Little is known about the influence of prematurity on HPG axis activity and its effects. Fewer studies have investigated this pattern longitudinally in preterm (PT) babies compared with those born full-term (FT). Preterm birth does not seem to influence the postnatal HPG axis activation, as gonadotropin levels begin to rise after birth (whenever that is, as fetal-placental interruption) with the same timing as in FT infants.
Moreover, this hormonal surge might be even stronger and more prolonged than in FT infants (40, 41). However, these data are not univocal (40–42) in either the amplitude or the duration between different sexes. Immaturity of the hypothalamic feedback has been suggested as a possible mechanism for this strong and prolonged activation, although its biological significance is still not completely understood.
The most recent longitudinal data suggest that minipuberty declines at about the same post-term age in term neonates compared with premature infants, suggesting that the HPG activity is regulated in an evolutionarily way (13). In particular, Kuiri-Hanninen et al. (13) used spot urine samples in order to compare gonadotropin and testosterone levels in a small cohort of FT and PT male neonates with a gestational age (GA) between 24.7 and 36.6 weeks. From day 7 to 14 months of age they measured length, weight, penile length, and testicular volume. They simultaneously collected urine samples to detect urinary gonadotropins and testosterone levels until 6 months of age. Their findings revealed higher hormonal levels in PT babies with a positive association between testosterone levels and penile growth, as well as between FSH levels and testicular growth after birth until 5 months of age, when a subsequent decrease occurred. In addition, studies on PT female infants demonstrated higher gonadotropin levels than those in FT girls with a prolonged duration of the peak (43) but a sharp decrease around term age (30). In these PT girls, an amplified postnatal E surge was observed at around three months of corrected age and there was an association with increased growth of the mammary gland and uterine length. Possible clinical consequences of this intensive stimulation in premature females are evidenced by features of the ovarian hyperstimulation syndrome with edema of the vulva, solitary or multiple cysts in the ovaries on ultrasonography, breast growth, and occasional vaginal bleeding (44, 45).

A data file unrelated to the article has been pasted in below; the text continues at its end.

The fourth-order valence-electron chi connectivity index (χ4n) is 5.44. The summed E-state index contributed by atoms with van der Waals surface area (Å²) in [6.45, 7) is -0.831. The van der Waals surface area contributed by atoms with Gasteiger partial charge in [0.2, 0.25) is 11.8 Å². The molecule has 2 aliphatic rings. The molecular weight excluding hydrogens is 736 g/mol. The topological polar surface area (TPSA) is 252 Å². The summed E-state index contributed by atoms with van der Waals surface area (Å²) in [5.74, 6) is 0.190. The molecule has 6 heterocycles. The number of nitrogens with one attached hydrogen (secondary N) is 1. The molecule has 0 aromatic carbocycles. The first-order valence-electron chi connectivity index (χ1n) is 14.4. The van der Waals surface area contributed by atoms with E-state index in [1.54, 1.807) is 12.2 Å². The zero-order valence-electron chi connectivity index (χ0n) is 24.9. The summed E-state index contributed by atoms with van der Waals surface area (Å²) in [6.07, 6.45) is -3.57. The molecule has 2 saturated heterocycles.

The hormonal differences between boys and girls during minipuberty appear to be fundamental for later sexual differentiation and development. In particular, we think that increasing knowledge on minipuberty in girls may give us key information about the premature thelarche of girls below 2 years of age, and the early puberty that occurs before 8 years of age. In SGA neonates, results are still controversial and more studies are needed to clarify how gonadotrophins and sexual hormones change according to sex. This may be very useful, considering that SGA-born children may go through early puberty and/or precocious isolated pubarche. In preterm babies, we speculated that the prolonged activation of HPG axis may be one of the factors influencing the early re-activation of the HPG axis before puberty age.
Babies With Disorders of Sex Development
The development of internal and external genitalia is a complex balance between gene expression and hormonal influence and an anomaly at each stage can result in 46, XY DSD.
From this point of view, minipuberty can be considered as a window of sensitivity, because it may allow the clinician to come to an early diagnosis and possible treatment opportunity.
Studies on primates testing the effects of a reversible suppression of minipuberty using GnRH agonists or antagonists described lower testis volume and penile length in cases treated compared with controls (46–48). Male infants with congenital central hypogonadism (CHH) were found to have an absence of both fetal and postnatal FSH, LH, and T surges (49). This lack of postnatal FSH secretion seems to be the main reason for impaired germ cell differentiation with later infertility, especially if associated with cryptorchidism (50, 51). As a result, minipuberty may potentially provide a short window of time to make an early diagnosis and for treatment in male neonates that exhibit a micropenis with or without cryptorchidism (52, 53), improving the outcome of orchidopexy, and also reducing the long-term consequences of an absent minipuberty.